A: The FOA invites applicants to propose the strongest proposal including study design and comparison groups for the purpose of achieving the FOA goals with the grant duration and budget limitations stated. It is anticipated that there may be several potential approaches to study design reflecting the strengths/expertise of collaborative teams and available resources. Whatever study design is selected, each element should be carefully justified for the purpose of merit evaluation in the peer review process.
A: Some outcomes may require very large populations to determine changes, and these would be less feasible within the context of these proposed studies. We are looking for applications to propose the strongest, most innovative science, including the selection of outcomes, to accomplish to goals and aims of this FOA.
A: The FOA stresses the importance of transdisciplinary teams, which must include cardiovascular, sleep, behavior, biostatistics, clinical trials design, as well as possibly other areas of expertise. Because one essential question addressed by the RFA concerns adherence, behavioral medicine expertise is considered one of the important areas of expertise to be integrated. The degree to which the teams are truly transdisciplinary, collaborative, and integrated will be an important review criteria.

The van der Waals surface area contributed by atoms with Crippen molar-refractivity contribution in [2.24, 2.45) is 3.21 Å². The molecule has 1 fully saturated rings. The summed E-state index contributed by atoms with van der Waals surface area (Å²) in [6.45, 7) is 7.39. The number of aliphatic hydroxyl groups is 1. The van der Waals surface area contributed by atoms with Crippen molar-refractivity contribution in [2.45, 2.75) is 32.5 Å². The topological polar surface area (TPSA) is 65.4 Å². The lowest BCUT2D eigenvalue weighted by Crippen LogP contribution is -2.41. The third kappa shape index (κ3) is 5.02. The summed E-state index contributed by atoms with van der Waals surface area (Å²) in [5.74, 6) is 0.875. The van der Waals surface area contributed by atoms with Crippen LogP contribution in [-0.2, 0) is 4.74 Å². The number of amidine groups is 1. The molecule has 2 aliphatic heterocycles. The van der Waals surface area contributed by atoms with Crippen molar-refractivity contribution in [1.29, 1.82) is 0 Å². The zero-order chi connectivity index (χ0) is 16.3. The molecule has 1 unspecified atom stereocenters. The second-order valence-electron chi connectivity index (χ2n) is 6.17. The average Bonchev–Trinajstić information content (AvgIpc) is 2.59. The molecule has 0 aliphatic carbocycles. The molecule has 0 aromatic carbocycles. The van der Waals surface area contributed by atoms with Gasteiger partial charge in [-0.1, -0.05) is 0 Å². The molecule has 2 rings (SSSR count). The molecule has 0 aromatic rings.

A: No. Because it is anticipated that the size, budget, and duration of these studies will be modest, there is no anticipation for a need for a central repository.
A: The research community is invited to define the most efficient and appropriate characteristics of the population to be studied. The focus of the FOA is on participants at risk for cardiovascular disease. Although smokers would not be explicitly excluded, a study focused solely on smokers would have lower external validity.
A: The FOA explicitly states that only PAP-naive participants would be considered eligible patients for these studies.
Catherine M. Stoney, PhD
Division of Cardiovascular Sciences
National Heart, Lung, and Blood Institute
National Institutes of Health, DHHS
6701 Rockledge Dr., Suite 10018, MSC 7936
Bethesda, MD 20892-7936 (20817 for express mail)
Last update: December 17, 2009